The more lines of defense there are for an attacker to combat, the tougher it is for them to successfully carry out an attack. Use strong passwords with a mix of numbers, letters and special characters for your online accounts—including email and social media. Additionally, set up 2-factor or multi-factor authentication (sometimes known as 2FA or MFA).

Avoid using the same password for multiple accounts. This practice hinders your cybersecurity by providing an attacker with a skeleton key of sorts for your data. This can include payment information, physical addresses or other confidential information. If you need help keeping track of multiple passwords across different services, consider using a free password manager extension.

If you have had a website text a confirmation code to your phone, then you have used 2-Factor Authentication, or 2FA.

Most sites and devices have this available at login to keep your account secure. Enabling this is usually done under your “security” settings. Once enabled, an extra layer of protection is implemented by the prompted additional security check. These may look like a randomly generated one-time code sent to your phone or an app like Google Authenticator. Enabling this means that for your account to be compromised, an attacker would need both your password and access to your mobile device.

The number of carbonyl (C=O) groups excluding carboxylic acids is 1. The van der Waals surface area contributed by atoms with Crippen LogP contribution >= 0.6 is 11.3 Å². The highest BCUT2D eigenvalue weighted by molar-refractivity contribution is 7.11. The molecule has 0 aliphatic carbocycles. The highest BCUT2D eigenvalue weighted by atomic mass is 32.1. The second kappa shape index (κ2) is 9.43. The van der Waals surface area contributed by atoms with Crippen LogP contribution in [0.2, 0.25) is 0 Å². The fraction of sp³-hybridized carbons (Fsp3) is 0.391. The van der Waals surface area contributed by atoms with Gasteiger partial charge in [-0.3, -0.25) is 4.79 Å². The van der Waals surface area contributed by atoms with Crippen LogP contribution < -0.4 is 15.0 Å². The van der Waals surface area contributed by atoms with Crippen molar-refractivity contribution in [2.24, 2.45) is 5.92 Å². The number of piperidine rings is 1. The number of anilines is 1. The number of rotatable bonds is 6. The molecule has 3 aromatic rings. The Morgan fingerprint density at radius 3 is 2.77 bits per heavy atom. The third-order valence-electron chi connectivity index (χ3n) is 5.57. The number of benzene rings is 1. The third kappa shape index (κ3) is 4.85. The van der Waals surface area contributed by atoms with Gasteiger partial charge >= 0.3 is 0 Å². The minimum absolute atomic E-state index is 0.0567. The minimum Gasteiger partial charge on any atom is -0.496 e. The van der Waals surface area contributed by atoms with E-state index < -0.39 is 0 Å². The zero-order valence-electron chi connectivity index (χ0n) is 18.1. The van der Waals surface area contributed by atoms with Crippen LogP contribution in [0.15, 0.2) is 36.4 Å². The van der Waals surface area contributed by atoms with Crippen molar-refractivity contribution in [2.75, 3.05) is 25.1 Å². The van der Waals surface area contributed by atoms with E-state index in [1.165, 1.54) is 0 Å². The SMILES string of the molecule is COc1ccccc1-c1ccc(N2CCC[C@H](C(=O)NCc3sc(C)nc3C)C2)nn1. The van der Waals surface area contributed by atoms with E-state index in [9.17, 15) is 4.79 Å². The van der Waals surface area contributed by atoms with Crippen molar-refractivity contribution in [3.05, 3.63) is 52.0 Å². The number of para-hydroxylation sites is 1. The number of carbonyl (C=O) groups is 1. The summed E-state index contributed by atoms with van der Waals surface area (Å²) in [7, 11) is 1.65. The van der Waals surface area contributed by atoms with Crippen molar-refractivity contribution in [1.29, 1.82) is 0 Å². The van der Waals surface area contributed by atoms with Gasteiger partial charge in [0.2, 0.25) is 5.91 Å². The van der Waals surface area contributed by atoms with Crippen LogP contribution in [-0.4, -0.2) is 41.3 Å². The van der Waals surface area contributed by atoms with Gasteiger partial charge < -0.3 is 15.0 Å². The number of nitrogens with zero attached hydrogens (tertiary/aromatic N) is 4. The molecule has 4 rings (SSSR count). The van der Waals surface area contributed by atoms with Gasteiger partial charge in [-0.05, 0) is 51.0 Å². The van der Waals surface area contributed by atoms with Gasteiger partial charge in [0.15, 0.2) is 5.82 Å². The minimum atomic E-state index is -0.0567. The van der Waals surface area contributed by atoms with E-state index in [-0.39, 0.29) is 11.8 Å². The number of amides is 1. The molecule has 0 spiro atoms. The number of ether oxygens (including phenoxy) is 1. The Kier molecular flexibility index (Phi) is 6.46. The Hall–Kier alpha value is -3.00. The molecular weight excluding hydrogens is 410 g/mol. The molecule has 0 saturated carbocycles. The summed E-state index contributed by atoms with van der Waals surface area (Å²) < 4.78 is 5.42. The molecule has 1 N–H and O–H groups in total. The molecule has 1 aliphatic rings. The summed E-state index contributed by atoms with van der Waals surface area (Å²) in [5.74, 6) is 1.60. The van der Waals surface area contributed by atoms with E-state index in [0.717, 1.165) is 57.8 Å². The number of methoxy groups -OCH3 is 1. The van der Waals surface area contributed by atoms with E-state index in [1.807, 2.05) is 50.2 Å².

Also, a good rule of thumb is to change your password at least once every year to keep things fresh.

  1. Encrypt Your Devices

Encryption doesn’t have to be as complicated as it may sound.

In reality, it can be as simple as changing your desktop background. Not only is file encryption a readily available setting within Macintosh and Windows systems, but it’s also a free process with no additional downloads required.

For encrypting your device on a Windows system, follow the step-by-step guide linked HERE.

For encrypting your device that uses a Macintosh system, follow the guide linked HERE.

If you need additional help with encrypting your files, consider reaching out to cybersecurity experts like Hamilton.

  1. Avoid Suspicious Emails & Texts